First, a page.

the-guilty-lookIf you have dogs, you’ve seen it, “the guilty look.”  You see a mess and look at your furry family member, maybe ask if they did it and you get it and it confirms their guilt.  The question is, is your dog actually feeling guilty or is “the guilty look” a response to you; your tone and attitude?

I’ve always believed that it’s just a response to a person’s tone and attitude because I don’t believe a dog can feel “guilt” as we know it.  I can get that look from mine just by using a certain tone of voice regardless of the words whether my babies have done anything wrong or not.  I think more what we are seeing is nervousness, worry or even fear, in response to us.

When you think about it, it really follows along with the thinking that unless you actually catch a dog “in the act” of doing something wrong, it makes no sense to correct them because dogs don’t “know” right from wrong except by training. If a dog has an “accident” and you discover it hours later, admonishing them will only create fear and rather then further the housebreaking will actually set it back. Same goes with dogs getting into the trash, chewing shoes or other items, etc. They don’t “remember” or associate the forbidden act with the admonishment.

Now a study conducted by Alexandra Horowitz, Assistant Professor from Barnard College in New York and recently published in the “Canine Behaviour and Cognition” Special Issue of Elsevier’s Behavioural Processes seems to back up my thought on this issue.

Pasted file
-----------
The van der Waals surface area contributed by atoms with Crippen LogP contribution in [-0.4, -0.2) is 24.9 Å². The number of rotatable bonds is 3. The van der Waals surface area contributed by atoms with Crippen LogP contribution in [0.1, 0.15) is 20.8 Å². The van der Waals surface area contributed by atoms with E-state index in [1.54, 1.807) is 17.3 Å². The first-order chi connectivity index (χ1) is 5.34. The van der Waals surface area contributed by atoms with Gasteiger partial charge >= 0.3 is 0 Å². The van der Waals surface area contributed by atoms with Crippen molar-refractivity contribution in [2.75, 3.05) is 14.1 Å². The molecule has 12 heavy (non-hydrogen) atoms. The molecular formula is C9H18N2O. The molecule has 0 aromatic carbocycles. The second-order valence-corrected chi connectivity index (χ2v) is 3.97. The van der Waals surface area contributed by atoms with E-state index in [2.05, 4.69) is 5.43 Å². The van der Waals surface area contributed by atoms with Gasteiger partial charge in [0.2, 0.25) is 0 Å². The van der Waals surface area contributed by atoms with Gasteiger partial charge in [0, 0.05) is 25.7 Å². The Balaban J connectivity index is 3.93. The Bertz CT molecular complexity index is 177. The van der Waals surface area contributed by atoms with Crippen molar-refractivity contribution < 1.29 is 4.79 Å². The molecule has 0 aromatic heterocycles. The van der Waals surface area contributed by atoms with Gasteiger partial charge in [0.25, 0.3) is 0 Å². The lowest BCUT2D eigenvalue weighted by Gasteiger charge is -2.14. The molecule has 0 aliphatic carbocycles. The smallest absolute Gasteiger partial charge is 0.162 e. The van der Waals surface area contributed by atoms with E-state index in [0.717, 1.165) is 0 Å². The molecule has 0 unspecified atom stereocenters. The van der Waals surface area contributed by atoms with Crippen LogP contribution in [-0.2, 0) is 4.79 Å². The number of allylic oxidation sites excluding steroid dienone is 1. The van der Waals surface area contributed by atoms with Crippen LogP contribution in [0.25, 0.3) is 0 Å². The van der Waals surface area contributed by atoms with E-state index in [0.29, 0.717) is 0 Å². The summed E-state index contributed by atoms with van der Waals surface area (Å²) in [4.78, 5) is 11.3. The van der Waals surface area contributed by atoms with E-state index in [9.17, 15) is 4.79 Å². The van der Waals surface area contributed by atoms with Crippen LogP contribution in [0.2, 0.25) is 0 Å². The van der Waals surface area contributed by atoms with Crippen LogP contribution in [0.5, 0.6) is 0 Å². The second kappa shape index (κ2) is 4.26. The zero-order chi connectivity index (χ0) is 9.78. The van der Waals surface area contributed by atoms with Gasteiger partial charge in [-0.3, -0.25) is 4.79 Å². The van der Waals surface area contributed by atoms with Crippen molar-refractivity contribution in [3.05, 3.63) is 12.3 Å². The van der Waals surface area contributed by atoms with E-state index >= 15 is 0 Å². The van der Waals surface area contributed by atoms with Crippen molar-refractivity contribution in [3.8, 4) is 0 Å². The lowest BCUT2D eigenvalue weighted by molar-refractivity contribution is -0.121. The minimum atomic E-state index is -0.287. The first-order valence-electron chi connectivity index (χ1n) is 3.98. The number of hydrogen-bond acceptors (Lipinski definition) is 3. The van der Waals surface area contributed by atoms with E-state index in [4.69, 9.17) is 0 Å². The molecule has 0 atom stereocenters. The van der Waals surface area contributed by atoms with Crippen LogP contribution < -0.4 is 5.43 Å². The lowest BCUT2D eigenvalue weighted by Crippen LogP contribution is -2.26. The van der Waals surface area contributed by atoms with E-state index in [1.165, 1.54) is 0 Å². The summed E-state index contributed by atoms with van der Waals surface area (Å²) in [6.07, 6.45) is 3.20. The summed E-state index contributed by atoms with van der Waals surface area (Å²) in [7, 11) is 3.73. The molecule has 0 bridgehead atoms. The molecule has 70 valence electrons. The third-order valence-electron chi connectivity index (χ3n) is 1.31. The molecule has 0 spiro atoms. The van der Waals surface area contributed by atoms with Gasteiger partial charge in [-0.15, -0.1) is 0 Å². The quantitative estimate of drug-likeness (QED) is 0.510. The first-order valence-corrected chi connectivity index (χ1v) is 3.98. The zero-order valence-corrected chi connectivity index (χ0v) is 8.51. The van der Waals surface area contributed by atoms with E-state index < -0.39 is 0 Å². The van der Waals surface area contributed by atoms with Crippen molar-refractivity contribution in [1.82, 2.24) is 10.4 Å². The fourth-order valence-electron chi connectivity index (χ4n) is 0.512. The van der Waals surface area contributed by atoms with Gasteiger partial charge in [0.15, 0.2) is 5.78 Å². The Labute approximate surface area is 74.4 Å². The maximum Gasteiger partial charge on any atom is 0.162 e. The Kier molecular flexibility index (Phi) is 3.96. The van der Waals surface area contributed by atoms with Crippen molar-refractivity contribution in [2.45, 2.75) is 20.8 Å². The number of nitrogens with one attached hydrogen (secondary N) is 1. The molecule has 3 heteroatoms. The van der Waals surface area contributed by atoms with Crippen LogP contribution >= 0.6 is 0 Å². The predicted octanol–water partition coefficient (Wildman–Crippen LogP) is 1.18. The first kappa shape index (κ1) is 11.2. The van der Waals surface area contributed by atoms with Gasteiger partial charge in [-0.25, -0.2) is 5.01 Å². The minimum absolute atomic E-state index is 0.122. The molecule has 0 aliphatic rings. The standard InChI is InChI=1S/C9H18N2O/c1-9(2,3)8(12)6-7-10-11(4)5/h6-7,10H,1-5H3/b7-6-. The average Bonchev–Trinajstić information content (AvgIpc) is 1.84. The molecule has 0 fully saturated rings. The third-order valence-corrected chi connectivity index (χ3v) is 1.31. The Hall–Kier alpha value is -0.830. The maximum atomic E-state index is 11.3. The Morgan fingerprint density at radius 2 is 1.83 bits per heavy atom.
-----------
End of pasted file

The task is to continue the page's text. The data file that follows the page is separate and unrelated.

Horowitz was able to show that the human tendency to attribute a “guilty look” to a dog was not due to whether the dog was indeed guilty. Instead, people see ‘guilt’ in a dog’s body language when they believe the dog has done something it shouldn’t have – even if the dog is in fact completely innocent of any offense.

During the study, owners were asked to leave the room after ordering their dogs not to eat a tasty treat. While the owner was away, Horowitz gave some of the dogs this forbidden treat before asking the owners back into the room. In some trials the owners were told that their dog had eaten the forbidden treat; in others, they were told their dog had behaved properly and left the treat alone. What the owners were told, however, often did not correlate with reality.

Whether the dogs’ demeanor included elements of the “guilty look” had little to do with whether the dogs had actually eaten the forbidden treat or not. Dogs looked most “guilty” if they were admonished by their owners for eating the treat. In fact, dogs that had been obedient and had not eaten the treat, but were scolded by their (misinformed) owners, looked more “guilty” than those that had, in fact, eaten the treat. Thus the dog’s guilty look is a response to the owner’s behavior, and not necessarily indicative of any appreciation of its own misdeeds. (Science Daily)

So next time your dog gives you “the guilty look,” instead of scolding your canine companion, think about what you did. 🙂

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